Adverts from cell phone companies: Teenagers influenced, but misinformed

Cell phones are tailor-made for teenagers. Filled with the promise of independence and freedom, it allows them to escape the bosom of the family and keep in touch with their friends at all times. So it's not surprising that in recent years, cell phone companies have turned their attention from adults to teenagers. They've marketed products that appeal to them, they've created ads that appeal to them, and they've stepped up their efforts to win their loyalty. Here, we'll focus on cell phone advertising.

To do so, we took a look at marketing strategies designed to reach young people. And we asked experts in communications, marketing and psychology how companies (particularly cell phone companies) go about reaching teens. Then we asked these same experts to analyze several ads from five cell phone companies1 to find out if and how they were likely to appeal to young consumers. According to them, several of them do. But especially the Rogers ads, which specifically target this clientele.

To find out whether ads provide teenagers with enough information to make informed choices, we also analyzed 10 of them from a legal perspective. We found that, while many ads are likely to appeal to young consumers, very few contain all the information they should. This is particularly the case when it comes to price - the fees charged are not included, which leads to confusion - as well as obligations written in small print.

This is a serious problem. The experts' point of view is interesting, but it's not enough to get an idea of young consumers' perceptions. To find out, we decided to meet some teenagers. But first, we wanted to find out if they had a cell phone, which company they dealt with, when they used it, what options they chose and what features their handset had.

To do this, we asked them to complete a survey; 136 young people aged 14 to 18 agreed. Fifty percent had a cell phone, often not their first. And 78% of them were Fido or Rogers customers - companies whose advertising is attractive to young people. To gain the perspective of young consumers, we also organized six focus groups. These took place in Secondary V classes. We wanted to find out whether teenagers were influenced by cell phone companies, and what they thought of the ads they ran.

We found that young people were more likely to recognize the slogans and distinctive signs of Fido, Rogers and Telus than those of other companies. And that these are also the companies they choose most often when asked which one they would do business with if they had to buy a cell phone on the spot. We also learned that they would appreciate more transparency from cell phone companies. To find out how teens were served and, more importantly, how well informed they were when deciding to buy a cell phone, we conducted a field survey. We asked teenagers to visit the points of sale of five cell phone companies and one retailer.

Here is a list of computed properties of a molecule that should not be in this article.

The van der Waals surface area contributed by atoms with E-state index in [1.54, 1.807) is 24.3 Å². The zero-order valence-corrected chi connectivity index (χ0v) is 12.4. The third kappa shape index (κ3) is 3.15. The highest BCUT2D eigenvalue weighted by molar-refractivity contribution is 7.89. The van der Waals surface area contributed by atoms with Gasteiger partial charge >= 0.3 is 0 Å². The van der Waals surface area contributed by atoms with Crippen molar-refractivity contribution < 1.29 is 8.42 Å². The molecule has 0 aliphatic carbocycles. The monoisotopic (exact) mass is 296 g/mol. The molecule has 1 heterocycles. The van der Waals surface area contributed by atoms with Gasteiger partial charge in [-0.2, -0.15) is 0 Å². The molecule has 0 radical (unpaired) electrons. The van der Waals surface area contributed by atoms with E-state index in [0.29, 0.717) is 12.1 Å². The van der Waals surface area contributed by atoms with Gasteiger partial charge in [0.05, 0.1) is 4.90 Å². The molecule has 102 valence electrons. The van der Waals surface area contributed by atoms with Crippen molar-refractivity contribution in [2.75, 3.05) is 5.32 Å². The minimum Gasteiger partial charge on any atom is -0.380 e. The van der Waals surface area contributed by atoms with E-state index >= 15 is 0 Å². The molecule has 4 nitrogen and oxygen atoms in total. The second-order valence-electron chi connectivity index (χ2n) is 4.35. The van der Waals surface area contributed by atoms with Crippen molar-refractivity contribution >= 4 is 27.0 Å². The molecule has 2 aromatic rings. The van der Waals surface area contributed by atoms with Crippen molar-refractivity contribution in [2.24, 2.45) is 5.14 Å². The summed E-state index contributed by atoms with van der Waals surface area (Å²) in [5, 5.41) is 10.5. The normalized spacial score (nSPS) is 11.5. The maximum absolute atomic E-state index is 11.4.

Each time, we were present to note the words and behavior of the sales staff. We were forced to note that they are often stingy with information, which can be detrimental to young consumers. For example, only seven out of 36 salespeople (19.5%) asked our young investigators whether they would be using their cell phones a lot, or how many minutes they needed. And only 13 (36%) asked when they would use their cell phone.

These questions seem to us to be of the utmost importance to anyone wishing to help young consumers choose the package best suited to their needs. Salespeople were also stingy with information. Only six out of 36 salespeople (16.5%) explained the difference between an "à la carte" service and a package. And only 14 out of 36 (39%) explained the features of either formula.

Finally, most failed to mention important information. For example, the fact that when you sign a contract, you're making a long-term commitment was mentioned by only 2 out of 36 salespeople (5.5%) (no one mentioned that terminating the contract cost money). And only 6 out of 36 salespeople (16.5%) told our young investigators how much their cell phone would cost them each month. Can young consumers buy their own cell phones? Are they well protected by existing laws? To find out, we began by reviewing existing legislation in Quebec, Canada and elsewhere in the world.

In particular, this led us to realize that the laws currently in force in Quebec and Canada protect children more specifically than teenagers. And that there are international rules to protect teenagers that we could learn from. Could a young consumer who has purchased a cell phone without fully understanding the consequences of his or her action avoid his or her obligations?

To find out, we also looked at the laws that would allow him to cancel his contract. And we took a look at case law. This led us to believe that in certain cases, young consumers who decide to assert their rights could be successful.